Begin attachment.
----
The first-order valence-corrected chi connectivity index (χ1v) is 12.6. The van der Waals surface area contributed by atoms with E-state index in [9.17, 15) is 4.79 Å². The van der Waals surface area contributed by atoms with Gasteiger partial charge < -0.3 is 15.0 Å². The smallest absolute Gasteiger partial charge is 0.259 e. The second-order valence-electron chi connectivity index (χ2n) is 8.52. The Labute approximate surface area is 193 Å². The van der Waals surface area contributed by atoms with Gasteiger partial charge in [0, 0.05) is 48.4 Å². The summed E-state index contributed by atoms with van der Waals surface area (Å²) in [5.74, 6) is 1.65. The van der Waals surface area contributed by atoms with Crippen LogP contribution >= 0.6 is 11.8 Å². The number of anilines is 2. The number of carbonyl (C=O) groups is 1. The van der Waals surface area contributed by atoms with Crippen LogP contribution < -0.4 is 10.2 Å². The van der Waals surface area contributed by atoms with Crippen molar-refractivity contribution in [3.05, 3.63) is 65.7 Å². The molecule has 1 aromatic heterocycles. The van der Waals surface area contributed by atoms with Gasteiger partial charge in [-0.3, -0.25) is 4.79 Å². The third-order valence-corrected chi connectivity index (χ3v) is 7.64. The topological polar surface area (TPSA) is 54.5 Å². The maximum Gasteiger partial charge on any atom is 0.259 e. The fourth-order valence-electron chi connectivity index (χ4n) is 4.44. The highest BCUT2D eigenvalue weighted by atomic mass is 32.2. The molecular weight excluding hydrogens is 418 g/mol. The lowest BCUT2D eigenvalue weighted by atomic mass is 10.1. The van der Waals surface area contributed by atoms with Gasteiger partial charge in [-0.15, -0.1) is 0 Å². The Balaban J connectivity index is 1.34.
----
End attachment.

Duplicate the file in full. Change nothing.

The first-order valence-corrected chi connectivity index (χ1v) is 12.6. The van der Waals surface area contributed by atoms with E-state index in [9.17, 15) is 4.79 Å². The van der Waals surface area contributed by atoms with Gasteiger partial charge < -0.3 is 15.0 Å². The smallest absolute Gasteiger partial charge is 0.259 e. The second-order valence-electron chi connectivity index (χ2n) is 8.52. The Labute approximate surface area is 193 Å². The van der Waals surface area contributed by atoms with Gasteiger partial charge in [0, 0.05) is 48.4 Å². The summed E-state index contributed by atoms with van der Waals surface area (Å²) in [5.74, 6) is 1.65. The van der Waals surface area contributed by atoms with Crippen LogP contribution >= 0.6 is 11.8 Å². The number of anilines is 2. The number of carbonyl (C=O) groups is 1. The van der Waals surface area contributed by atoms with Crippen LogP contribution < -0.4 is 10.2 Å². The van der Waals surface area contributed by atoms with Crippen molar-refractivity contribution in [3.05, 3.63) is 65.7 Å². The molecule has 1 aromatic heterocycles. The van der Waals surface area contributed by atoms with Gasteiger partial charge in [-0.3, -0.25) is 4.79 Å². The third-order valence-corrected chi connectivity index (χ3v) is 7.64. The topological polar surface area (TPSA) is 54.5 Å². The maximum Gasteiger partial charge on any atom is 0.259 e. The fourth-order valence-electron chi connectivity index (χ4n) is 4.44. The highest BCUT2D eigenvalue weighted by atomic mass is 32.2. The molecular weight excluding hydrogens is 418 g/mol. The lowest BCUT2D eigenvalue weighted by atomic mass is 10.1. The van der Waals surface area contributed by atoms with Gasteiger partial charge in [-0.15, -0.1) is 0 Å². The Balaban J connectivity index is 1.34.